School and work are often stressful environments. Sometimes, that stress is a good thing. It can motivate you and help you rush to meet an important deadline or cram last-minute for a test. Too much stress, though, will start to take a negative toll on your immune system. And if your immune system is weak, you may get sick. And if you get sick, you may miss class, and if you miss class, you may get even more stressed, and if you get more stressed . . . well, things can get out of hand, fast.

But no need to panic--there are lots of ways to break the stress cycle. Anything from meditating to practicing your favorite instrument to playing with your pooch can help! It may be tempting to spend all your free time being “productive”, but you’ll actually be better off in the long run if you take some time to de-stress and let your body recover.

Get Outside and Sweat

Speaking of kicking stress to the curb, exercising can work wonders for your stress levels and your immune system. The best part? You don’t even have to go full P90X to get the benefits! Studies show that moderate exercise, like a brisk walk, water aerobics, or some doubles tennis, can improve how your body responds to illness. 

For an even bigger boost to your immune system, try exercising outdoors. You’ll be able to get your heart rate up while also enjoying some fresh air and soaking up some vitamin D, which, you guessed it, can also strengthen your immune system!

Take the Right Supplements

Natural medicine has been around for thousands of years for a reason. While they can’t cure or prevent disease, supplements that use natural ingredients can be a beneficial addition to your immune-boosting regimen. 

European Elderberry extract, for example, can increase the response of your immune system, which may reduce your symptoms when you’re sick, or decrease the amount of time that you stay sick. A recent study found this to be true in a clinical trial of air travelers, which is good news for those of us flying for the first time in over a year!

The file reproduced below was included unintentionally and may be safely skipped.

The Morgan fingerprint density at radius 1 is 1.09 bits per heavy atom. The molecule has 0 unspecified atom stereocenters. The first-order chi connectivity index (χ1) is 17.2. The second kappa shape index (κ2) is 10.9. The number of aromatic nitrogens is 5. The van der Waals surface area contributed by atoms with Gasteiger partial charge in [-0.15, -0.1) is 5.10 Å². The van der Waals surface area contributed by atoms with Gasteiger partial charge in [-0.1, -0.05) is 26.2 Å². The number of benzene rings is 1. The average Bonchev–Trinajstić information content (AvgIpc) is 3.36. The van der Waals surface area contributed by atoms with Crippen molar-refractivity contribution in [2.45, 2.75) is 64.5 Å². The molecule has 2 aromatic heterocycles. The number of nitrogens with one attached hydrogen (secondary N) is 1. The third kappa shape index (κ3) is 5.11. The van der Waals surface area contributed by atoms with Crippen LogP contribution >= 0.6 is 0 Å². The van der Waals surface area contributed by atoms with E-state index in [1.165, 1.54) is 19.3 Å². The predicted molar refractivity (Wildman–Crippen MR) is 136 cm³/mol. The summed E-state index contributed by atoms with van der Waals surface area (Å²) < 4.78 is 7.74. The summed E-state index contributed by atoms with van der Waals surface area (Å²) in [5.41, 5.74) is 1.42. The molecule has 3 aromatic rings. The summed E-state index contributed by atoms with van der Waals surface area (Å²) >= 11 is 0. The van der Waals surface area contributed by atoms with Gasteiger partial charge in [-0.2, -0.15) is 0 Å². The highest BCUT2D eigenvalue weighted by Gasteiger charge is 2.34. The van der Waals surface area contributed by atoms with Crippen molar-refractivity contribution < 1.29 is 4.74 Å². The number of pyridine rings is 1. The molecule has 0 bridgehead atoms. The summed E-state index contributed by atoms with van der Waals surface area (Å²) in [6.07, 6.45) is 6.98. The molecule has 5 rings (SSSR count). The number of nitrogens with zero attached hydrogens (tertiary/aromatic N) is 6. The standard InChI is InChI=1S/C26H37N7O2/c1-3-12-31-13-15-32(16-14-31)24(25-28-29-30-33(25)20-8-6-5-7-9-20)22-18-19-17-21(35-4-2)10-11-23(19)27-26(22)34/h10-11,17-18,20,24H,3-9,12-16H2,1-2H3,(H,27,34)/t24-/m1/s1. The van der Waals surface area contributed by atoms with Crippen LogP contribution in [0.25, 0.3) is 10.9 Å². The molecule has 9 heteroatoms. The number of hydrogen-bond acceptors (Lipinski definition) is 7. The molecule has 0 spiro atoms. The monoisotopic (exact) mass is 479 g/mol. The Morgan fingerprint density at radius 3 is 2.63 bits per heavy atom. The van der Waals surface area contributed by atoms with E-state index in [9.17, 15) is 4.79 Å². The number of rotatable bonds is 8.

Olive leaf extract has antimicrobial properties, so researchers believe it might help stop germs from spreading and multiplying. Products of the olive tree are well-known to promote overall good health.

Structured Silver Water, according to a 2007 study, demonstrates unique bacteria-fighting qualities. In their research, it stopped most bacterial growth 24 hours after application.

That’s why all 3 products in our TriGuard Cold & Flu Pack contain our signature OLE-100® Complex—a unique blend of these powerful natural ingredients. We might be biased, but we believe it’s a great choice to help you and your family strengthen your immune systems as you return to school and work. Let us know if TriGuard Plus Immune Support, Soothing Throat Spray, and Soothing Nasal Spray are part of your immunity-building arsenal!

This is the moment we’ve all been waiting for. So don’t let a pesky cold or flu stop you now. Remember to eat well and exercise, drink plenty of water, find ways to de-stress, and take the right natural supplements. You’ve got everything you need to keep your immune system in tip-top shape.